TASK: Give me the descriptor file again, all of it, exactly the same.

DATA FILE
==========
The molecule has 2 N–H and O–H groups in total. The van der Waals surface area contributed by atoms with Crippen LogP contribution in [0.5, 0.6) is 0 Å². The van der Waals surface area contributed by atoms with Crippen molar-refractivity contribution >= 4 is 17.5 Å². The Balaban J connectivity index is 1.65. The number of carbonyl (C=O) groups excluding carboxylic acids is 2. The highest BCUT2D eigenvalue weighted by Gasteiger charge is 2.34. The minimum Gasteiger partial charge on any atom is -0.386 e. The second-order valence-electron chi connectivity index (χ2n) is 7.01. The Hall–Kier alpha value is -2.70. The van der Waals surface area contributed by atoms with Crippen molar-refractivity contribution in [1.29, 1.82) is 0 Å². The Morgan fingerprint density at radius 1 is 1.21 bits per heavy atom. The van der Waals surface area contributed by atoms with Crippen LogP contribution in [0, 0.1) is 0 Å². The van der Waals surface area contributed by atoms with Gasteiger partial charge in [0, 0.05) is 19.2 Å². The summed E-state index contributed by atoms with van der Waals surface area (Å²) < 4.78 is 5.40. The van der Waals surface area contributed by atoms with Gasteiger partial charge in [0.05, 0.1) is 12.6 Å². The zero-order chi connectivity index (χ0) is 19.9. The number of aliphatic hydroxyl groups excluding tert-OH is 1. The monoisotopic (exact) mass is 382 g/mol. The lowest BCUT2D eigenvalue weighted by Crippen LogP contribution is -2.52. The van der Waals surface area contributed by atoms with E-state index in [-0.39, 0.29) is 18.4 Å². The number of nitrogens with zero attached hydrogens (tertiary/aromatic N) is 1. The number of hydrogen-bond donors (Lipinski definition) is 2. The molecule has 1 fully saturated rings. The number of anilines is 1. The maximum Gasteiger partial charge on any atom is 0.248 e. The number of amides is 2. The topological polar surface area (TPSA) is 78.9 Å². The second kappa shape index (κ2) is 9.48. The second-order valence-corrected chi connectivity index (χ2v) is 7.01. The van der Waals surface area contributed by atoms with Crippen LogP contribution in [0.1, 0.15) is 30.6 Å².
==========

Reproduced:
The molecule has 2 N–H and O–H groups in total. The van der Waals surface area contributed by atoms with Crippen LogP contribution in [0.5, 0.6) is 0 Å². The van der Waals surface area contributed by atoms with Crippen molar-refractivity contribution >= 4 is 17.5 Å². The Balaban J connectivity index is 1.65. The number of carbonyl (C=O) groups excluding carboxylic acids is 2. The highest BCUT2D eigenvalue weighted by Gasteiger charge is 2.34. The minimum Gasteiger partial charge on any atom is -0.386 e. The second-order valence-electron chi connectivity index (χ2n) is 7.01. The Hall–Kier alpha value is -2.70. The van der Waals surface area contributed by atoms with Crippen molar-refractivity contribution in [1.29, 1.82) is 0 Å². The Morgan fingerprint density at radius 1 is 1.21 bits per heavy atom. The van der Waals surface area contributed by atoms with Crippen LogP contribution in [0, 0.1) is 0 Å². The van der Waals surface area contributed by atoms with Gasteiger partial charge in [0, 0.05) is 19.2 Å². The summed E-state index contributed by atoms with van der Waals surface area (Å²) < 4.78 is 5.40. The van der Waals surface area contributed by atoms with Gasteiger partial charge in [0.05, 0.1) is 12.6 Å². The zero-order chi connectivity index (χ0) is 19.9. The number of aliphatic hydroxyl groups excluding tert-OH is 1. The monoisotopic (exact) mass is 382 g/mol. The lowest BCUT2D eigenvalue weighted by Crippen LogP contribution is -2.52. The van der Waals surface area contributed by atoms with E-state index in [-0.39, 0.29) is 18.4 Å². The number of nitrogens with zero attached hydrogens (tertiary/aromatic N) is 1. The number of hydrogen-bond donors (Lipinski definition) is 2. The molecule has 1 fully saturated rings. The number of anilines is 1. The maximum Gasteiger partial charge on any atom is 0.248 e. The number of amides is 2. The topological polar surface area (TPSA) is 78.9 Å². The second kappa shape index (κ2) is 9.48. The second-order valence-corrected chi connectivity index (χ2v) is 7.01. The van der Waals surface area contributed by atoms with Crippen LogP contribution in [0.1, 0.15) is 30.6 Å².